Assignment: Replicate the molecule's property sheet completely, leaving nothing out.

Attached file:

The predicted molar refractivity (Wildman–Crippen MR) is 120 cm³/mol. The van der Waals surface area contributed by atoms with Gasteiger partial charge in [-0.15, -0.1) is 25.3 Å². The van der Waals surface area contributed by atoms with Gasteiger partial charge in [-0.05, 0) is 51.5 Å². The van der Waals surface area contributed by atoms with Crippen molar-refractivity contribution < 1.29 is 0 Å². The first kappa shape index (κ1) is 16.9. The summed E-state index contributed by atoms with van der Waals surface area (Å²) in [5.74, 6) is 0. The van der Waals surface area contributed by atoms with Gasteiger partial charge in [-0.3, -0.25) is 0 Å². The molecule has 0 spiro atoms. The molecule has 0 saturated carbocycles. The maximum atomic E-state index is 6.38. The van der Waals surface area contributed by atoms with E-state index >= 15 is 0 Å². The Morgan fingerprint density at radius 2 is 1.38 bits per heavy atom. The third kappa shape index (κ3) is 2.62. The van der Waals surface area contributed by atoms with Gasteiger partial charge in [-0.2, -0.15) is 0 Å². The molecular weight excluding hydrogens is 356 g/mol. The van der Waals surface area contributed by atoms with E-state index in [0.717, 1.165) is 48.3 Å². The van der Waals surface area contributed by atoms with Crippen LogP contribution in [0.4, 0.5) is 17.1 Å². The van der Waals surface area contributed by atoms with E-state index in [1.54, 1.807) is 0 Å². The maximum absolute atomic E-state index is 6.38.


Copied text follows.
The predicted molar refractivity (Wildman–Crippen MR) is 120 cm³/mol. The van der Waals surface area contributed by atoms with Gasteiger partial charge in [-0.15, -0.1) is 25.3 Å². The van der Waals surface area contributed by atoms with Gasteiger partial charge in [-0.05, 0) is 51.5 Å². The van der Waals surface area contributed by atoms with Crippen molar-refractivity contribution < 1.29 is 0 Å². The first kappa shape index (κ1) is 16.9. The summed E-state index contributed by atoms with van der Waals surface area (Å²) in [5.74, 6) is 0. The van der Waals surface area contributed by atoms with Gasteiger partial charge in [-0.3, -0.25) is 0 Å². The molecule has 0 spiro atoms. The molecule has 0 saturated carbocycles. The maximum atomic E-state index is 6.38. The van der Waals surface area contributed by atoms with E-state index >= 15 is 0 Å². The Morgan fingerprint density at radius 2 is 1.38 bits per heavy atom. The third kappa shape index (κ3) is 2.62. The van der Waals surface area contributed by atoms with Gasteiger partial charge in [-0.2, -0.15) is 0 Å². The molecular weight excluding hydrogens is 356 g/mol. The van der Waals surface area contributed by atoms with E-state index in [0.717, 1.165) is 48.3 Å². The van der Waals surface area contributed by atoms with Crippen LogP contribution in [0.4, 0.5) is 17.1 Å². The van der Waals surface area contributed by atoms with E-state index in [1.54, 1.807) is 0 Å². The maximum absolute atomic E-state index is 6.38.